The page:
Tag Archive | "sick toddler"

What To Feed A Sick Toddler

A sick toddler normally loses his appetite which makes feeding a struggle. However, it is essential for a toddler to take in as many nutrients as possible to boost his immune system. These foods are perfect for keeping a toddler well-fed when he is feeling under the weather.

Plenty of Fluids

First of all, it is very important for a sick toddler to stay hydrated than stay fed. Whether it is a case of diarrhea, vomiting or low-grade fever, the body needs all of the water it can get in order to counter the infection. This way, even if your toddler rejects to eat but is able to drink, his immune system is still continuing to function. Make sure your toddler stocks up on these fluids:

  • Water
  • Milk
  • Oral rehydration solution (e.g. Pedialyte)
  • Broth
  • Popsicle
  • Apple juice
  • Hot cider
  • Orange juice mixed with ginger ale
  • Warm and fresh lemonade


For colds, sore throats and a congested nose, feed your toddler warm foods such as soups. Chicken soup has anti-inflammatory components and acts as a vaporizer, reducing nasal mucus which helps in your toddler’s breathing. You can add cooked macaroni or whole wheat cracker crumbs if your toddler has some appetite. Serving tomato soup with milk also helps. Just dilute the tomato soup with milk instead of water. It will reduce the tomato’s acidity and provide a tasty and creamier concoction.


The BRAT (bananas, rice, apple sauce and toast) diet consist of foods that are tasteless and low in fiber. These foods are best offered for toddlers who are suffering from gastrointestinal problems such as diarrhea, dyspepsia, gastroenteritis and vomiting. These foods are great sources of vitamins and minerals that will not upset the stomach.


Another alternative that can sooth an upset tummy is the CRAM diet. CRAM stands for cereal, rice, apple sauce and milk. These foods have more fat and protein content making it a more effective remedy than BRAT according to child health experts.

High-fiber Foods

Offer your toddler foods rich in fiber if he is constipated. Breads, cereals, apples, oranges, raspberries, artichokes, broccoli, carrots, celery, green peas, lentils, prunes and prune juice help stimulate bowel movement to keep stools regular.


Non-fat yogurt is a cool and smooth food you can give your sick toddler. Yogurt is nutritious and easy to eat and digest. Plus, the probiotics can actually help fight off some of the bad bacteria that dwells in the stomach which are very helpful in treating diarrhea, typhoid and vomiting. Just make sure you avoid offering sugary yogurts to your little one as his tummy can reject sweet foods which will only aggravate his condition.

Regular Diet

If your toddler has fever, continue with his regular diet. Your toddler still has the appetite to eat but only in small amounts. Add dips, sauces or butter to his food to increase calorie intake. Give him crackers, oatmeal, scrambled eggs, mashed potatoes, pudding or his favorite food.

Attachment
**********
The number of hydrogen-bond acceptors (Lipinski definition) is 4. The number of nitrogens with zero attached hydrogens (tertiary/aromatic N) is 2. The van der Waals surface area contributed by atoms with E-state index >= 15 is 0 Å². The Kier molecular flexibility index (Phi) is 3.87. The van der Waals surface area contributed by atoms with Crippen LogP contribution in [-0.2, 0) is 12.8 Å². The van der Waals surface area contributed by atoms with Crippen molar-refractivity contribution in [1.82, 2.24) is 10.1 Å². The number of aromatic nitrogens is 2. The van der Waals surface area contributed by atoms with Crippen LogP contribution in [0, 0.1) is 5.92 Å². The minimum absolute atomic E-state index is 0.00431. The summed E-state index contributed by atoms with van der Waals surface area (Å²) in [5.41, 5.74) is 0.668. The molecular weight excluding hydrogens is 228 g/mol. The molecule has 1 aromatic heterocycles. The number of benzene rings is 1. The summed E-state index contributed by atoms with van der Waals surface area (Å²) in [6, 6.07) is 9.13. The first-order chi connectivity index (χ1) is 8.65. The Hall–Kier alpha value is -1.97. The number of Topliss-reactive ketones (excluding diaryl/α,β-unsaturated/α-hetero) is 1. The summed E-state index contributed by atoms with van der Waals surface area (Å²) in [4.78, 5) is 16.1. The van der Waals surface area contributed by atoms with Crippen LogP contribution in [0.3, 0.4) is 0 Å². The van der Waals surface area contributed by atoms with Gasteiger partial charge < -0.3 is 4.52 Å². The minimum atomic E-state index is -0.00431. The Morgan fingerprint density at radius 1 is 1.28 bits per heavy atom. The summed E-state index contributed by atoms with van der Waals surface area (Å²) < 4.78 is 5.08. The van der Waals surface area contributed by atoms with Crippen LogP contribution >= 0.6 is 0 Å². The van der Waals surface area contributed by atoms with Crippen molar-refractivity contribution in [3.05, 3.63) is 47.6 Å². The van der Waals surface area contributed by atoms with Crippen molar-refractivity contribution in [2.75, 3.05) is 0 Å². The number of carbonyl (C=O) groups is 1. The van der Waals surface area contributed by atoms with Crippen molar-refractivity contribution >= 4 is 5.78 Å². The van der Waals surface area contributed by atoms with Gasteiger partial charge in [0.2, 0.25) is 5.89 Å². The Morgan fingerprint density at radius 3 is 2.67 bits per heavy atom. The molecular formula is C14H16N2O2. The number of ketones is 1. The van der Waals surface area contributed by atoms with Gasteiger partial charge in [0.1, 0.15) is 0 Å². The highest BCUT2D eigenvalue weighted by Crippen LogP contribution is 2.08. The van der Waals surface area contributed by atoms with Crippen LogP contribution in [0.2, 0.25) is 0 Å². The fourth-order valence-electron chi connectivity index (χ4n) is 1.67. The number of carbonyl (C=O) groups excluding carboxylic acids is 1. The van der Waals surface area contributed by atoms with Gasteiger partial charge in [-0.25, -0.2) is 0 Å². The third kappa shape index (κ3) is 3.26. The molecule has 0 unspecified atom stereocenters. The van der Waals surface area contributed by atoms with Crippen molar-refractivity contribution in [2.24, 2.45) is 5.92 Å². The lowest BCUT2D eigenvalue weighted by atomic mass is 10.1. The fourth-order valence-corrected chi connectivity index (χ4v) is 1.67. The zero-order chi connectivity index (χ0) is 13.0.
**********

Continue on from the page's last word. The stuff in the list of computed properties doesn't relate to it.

The main idea is to keep your toddler healthy even when he is sick. Keep him hydrated and offer comfort foods. But, never force your toddler to eat. Just offer small, frequent meals throughout the day. His appetite will return once he is feeling better.

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How To Entertain Your Sick Toddler At Home

Having a sick toddler stay at home can be difficult, especially if all he wants to do is play outside with his friends. Here are some fun, quiet indoor activities you can use to keep your sick child entertained.

Watch Movies

Children love movies and there is no perfect time to let your little one watch as many movies as he wants than when he is sick. Have your toddler pick out several movies (make sure they are age-appropriate) he wants to watch. Set up a sofa bed on the living room floor for him to lie on or have him curl up on the couch. Bring his favorite stuffed toy (if case he gets bored) in the living room so he can play with it while watching. Give him a blanket so he can cover himself if he feels cold. You can either watch with your little one or finish your household chores, either way, your toddler will remain preoccupied.

Read Books

When your toddler is feeling blue because of flu, one effective way to cheer him up is to read him books. Aside from your usual bedtime story, read books to your toddler throughout the day. To keep it interesting, pick out a different genre each time you read to your toddler. For instance, you can save fairytale stories for bedtime and stick to board books, picture books and easy-to-read books during the day.

Play Board Games

This is the perfect time to play card and board games. Set up a table or sit on your living room floor with your toddler and complete jigsaw puzzles or race to the end line by playing classic board games like Snakes and Ladders, Cranium Cariboo, Melissa and Doug’s Flip to Win Memory and Monopoly and card games like Crazy 8s, Go Fish, Old Maid and Snap. Playing these games will be so much fun that it will make your toddler forget he is sick.

Do Arts and Crafts

Keep this activity quick and easy since arts and crafts can be messy which will only add stress to your sick child. Skip finger painting for now and let him try out these projects instead:

  • Make Your Own Necklace – place Cheerios in a large bowl, give him a cord and have him string Cheerios to make a necklace
  • Tie blankets - cut 2 large pieces of fleece and have your toddler place the pieces of fleece on top of each other until a medium-sized blanket is formed
  • Decorative Hats – look for a plain fedora, hat or beanie around your home or you can buy one at a department store and help him customize it by placing strings, buttons, googly eyes, feathers or craft fabric letters

Host A Puppet Show

Use old socks, popsicle sticks, straws or paper bags to create puppets. Decorate it together and then put on a puppet show while your little one relaxes in bed. You can pretend that puppet A (the main character) cannot play outside because it is sick and show how all the other puppets helped puppet A recuperate.

Give A Bath

A warm bath can soothe an aching and feverish body. Rubber duckies, ships, plush stuffed animals, bath time crayons and finger paint soap will keep your toddler occupied while he is cooling down.

It is very hard to watch your usually energetic toddler get sick. But with the help of these ideas, you can divert him from his uneasiness and make time fly quickly.

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Home Remedies For A Sick Toddler